In the late 1970s, a rumor swept across the art world about the auspicious rise of a group of CalArts kids new to the New York scene, including Ross Bleckner, Matt Mullican, and David Salle. So total was their success, detractors speculated that they’d taken a course at art school on how to ride the swells of the art market. It wasn’t true. But their ascents did mark a new surge in the art industry.
Among the young CalArts grads surfing the wave was Eric Fischl. A figurative painter when painting was declared dead and representative painting, well, Paleolithic, Fischl moved to New York in 1978 and emerged in the 1980s with other Neo-Expressionist like Elizabeth Murray, Salle, and Julian Schnabel. Though styles ranged wildly, the group dismissed the detatched cool of Minimalism and Conceptual art in favor of figurative work with raw potency. Fischl painted scenes of American suburbia charged with sublimated eroticism, and also deep pain. The narrative canvases loosely depicted his own childhood growing up with an alcoholic mother and hapless salesman father.
The storied dealer Mary Boone scooped up these psychologically fraught canvases, and by 1986, the artist had a mid-career retrospective at the Whitney. ("If the paintings of Eric Fischl get people hot and bothered, it is for a very good reason," the New York Times raved. "He presses down hard upon the exposed nerve of our time.") The following year, the market crashed and, along with his peers, Fischl was abruptly set adrift. It’s a familiar story of art-world caprices, and one told candidly in the artist's recent memoir Bad Boy—cheekily titled, because by all accounts the soft-spoken Fischl is unfailingly decent—in which Fischl recalls the feeling of being “swept up and carried by something much bigger and more powerful than yourself.”
Today, Fischl is experiencing a resurgence, with a widely praised retrospective taking place at Vienna's Albertina museum earlier this year. To get a take on how young artists can resist bending to the changing winds of the market, Artspace spoke to Fischl from his seaside home in Sag Harbor before the opening of his new show at KM Fine Arts in Los Angeles, which is now running through August 24.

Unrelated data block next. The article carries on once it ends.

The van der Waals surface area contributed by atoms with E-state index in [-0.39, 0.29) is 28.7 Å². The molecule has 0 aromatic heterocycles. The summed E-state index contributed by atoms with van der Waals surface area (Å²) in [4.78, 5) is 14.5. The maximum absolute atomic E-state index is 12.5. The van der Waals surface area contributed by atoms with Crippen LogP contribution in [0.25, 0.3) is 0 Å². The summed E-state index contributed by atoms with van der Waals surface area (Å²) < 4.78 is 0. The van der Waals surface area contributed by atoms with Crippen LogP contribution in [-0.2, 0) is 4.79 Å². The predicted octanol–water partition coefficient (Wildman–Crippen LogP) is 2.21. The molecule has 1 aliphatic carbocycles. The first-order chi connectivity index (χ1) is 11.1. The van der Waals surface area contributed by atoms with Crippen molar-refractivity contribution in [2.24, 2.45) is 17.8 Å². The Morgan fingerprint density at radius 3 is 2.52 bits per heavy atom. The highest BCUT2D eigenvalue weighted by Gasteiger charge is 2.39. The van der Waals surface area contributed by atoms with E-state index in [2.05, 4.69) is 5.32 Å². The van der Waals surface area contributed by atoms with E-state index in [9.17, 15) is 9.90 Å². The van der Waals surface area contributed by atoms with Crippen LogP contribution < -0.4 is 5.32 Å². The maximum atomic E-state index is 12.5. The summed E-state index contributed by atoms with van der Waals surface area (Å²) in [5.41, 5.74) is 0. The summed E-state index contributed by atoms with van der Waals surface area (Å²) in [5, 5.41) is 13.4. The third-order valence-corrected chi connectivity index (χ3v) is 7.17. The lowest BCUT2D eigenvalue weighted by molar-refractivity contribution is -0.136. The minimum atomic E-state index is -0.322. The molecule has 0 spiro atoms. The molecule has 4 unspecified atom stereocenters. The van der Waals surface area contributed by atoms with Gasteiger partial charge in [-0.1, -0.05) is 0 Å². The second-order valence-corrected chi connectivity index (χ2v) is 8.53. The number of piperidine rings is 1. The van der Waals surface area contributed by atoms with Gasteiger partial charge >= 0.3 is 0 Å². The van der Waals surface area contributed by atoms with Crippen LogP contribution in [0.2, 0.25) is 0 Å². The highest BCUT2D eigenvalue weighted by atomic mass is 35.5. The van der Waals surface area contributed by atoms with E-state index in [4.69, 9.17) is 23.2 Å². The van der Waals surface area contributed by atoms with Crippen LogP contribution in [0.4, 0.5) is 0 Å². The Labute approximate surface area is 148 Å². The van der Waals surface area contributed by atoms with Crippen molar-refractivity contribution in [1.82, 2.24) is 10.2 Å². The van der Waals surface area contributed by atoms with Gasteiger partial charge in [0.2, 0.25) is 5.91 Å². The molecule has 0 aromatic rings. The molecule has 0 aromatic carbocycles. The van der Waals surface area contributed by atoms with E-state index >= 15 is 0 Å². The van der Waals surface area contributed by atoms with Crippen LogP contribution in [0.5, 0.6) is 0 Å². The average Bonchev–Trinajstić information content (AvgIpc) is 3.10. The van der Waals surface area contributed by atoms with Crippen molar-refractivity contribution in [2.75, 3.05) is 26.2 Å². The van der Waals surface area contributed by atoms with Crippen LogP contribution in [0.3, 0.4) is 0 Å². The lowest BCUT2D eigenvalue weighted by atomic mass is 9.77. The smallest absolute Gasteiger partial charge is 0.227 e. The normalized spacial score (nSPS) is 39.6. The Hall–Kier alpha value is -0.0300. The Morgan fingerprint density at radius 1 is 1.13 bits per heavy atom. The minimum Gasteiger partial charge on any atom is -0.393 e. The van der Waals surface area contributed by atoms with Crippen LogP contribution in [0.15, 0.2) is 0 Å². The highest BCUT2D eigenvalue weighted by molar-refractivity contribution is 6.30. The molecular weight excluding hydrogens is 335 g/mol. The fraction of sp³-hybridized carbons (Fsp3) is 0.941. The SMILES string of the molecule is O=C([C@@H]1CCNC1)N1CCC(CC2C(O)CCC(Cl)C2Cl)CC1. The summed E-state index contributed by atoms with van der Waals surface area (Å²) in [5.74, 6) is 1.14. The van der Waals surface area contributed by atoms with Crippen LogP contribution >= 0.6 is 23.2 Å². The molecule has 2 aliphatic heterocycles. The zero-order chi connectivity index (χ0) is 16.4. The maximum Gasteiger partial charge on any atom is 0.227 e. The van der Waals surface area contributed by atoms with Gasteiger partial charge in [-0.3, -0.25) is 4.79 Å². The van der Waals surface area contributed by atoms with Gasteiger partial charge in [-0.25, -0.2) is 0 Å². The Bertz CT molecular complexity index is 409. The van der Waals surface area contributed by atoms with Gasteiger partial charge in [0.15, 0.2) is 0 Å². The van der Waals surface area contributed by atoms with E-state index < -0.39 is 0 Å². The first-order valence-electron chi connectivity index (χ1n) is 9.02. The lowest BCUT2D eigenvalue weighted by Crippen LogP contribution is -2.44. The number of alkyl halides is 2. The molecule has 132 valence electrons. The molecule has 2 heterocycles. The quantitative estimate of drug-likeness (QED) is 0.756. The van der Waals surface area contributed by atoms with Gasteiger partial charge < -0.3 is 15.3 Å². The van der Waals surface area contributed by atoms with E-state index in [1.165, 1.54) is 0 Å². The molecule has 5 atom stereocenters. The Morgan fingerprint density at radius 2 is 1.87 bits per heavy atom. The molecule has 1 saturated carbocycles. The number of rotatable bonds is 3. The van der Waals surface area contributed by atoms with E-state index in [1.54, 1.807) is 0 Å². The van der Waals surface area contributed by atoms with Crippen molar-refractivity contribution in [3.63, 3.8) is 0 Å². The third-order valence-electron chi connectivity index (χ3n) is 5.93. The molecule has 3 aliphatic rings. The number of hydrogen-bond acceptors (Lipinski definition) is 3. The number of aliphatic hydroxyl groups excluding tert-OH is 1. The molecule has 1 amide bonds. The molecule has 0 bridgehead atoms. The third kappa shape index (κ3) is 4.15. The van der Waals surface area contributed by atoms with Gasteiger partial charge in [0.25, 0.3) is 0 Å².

In the new show, you are working in a wide range of media, from glass sculpture to small oil paintings, and yet there wasn’t much in the way of technique taught at CalArts in the 1970s, which was then a hotbed for Conceptual art under the influence of John Baldessari, who was a teacher there. What was that educational experience like?
“Not much” is an overstatement. There was zero technical stuff. There is a rich historical language for paintings, but no one taught it to me. No one taught me how to glaze or under-paint or suggest different materials to use for direct painting. So everything was totally hit and miss. I even had a painting crack on me once because I put too much dryer in. And there was certainly no drawing from models. Any kind of life drawing was really frowned upon. It was all about mechanical forms of reproduction, which was believed to be sufficient for the art practice. In my own work, I never resigned myself to it. But it was a constant argument. As I look around the art world, I think maybe ultimately they were right. But it’s not what I needed from an education.
When you say art world, do you mean trends in the art market?
[Laughs] Is there any difference between the two at this point?
In your memoir, you describe riding the ups and downs of the market in the 1980s. What’s your take on the young art stars today who are soaring on this hyper-charged atmosphere?
I think that a lot of the hugely successful young artists right now have yet to do their second painting. They are still producing the thing that got them there. But everything shifts once they start their second act. It will determine if they can carry their collectors and devotees forward into their journey or whether they leave them scratching their heads going, “I can’t go there with that artist anymore.”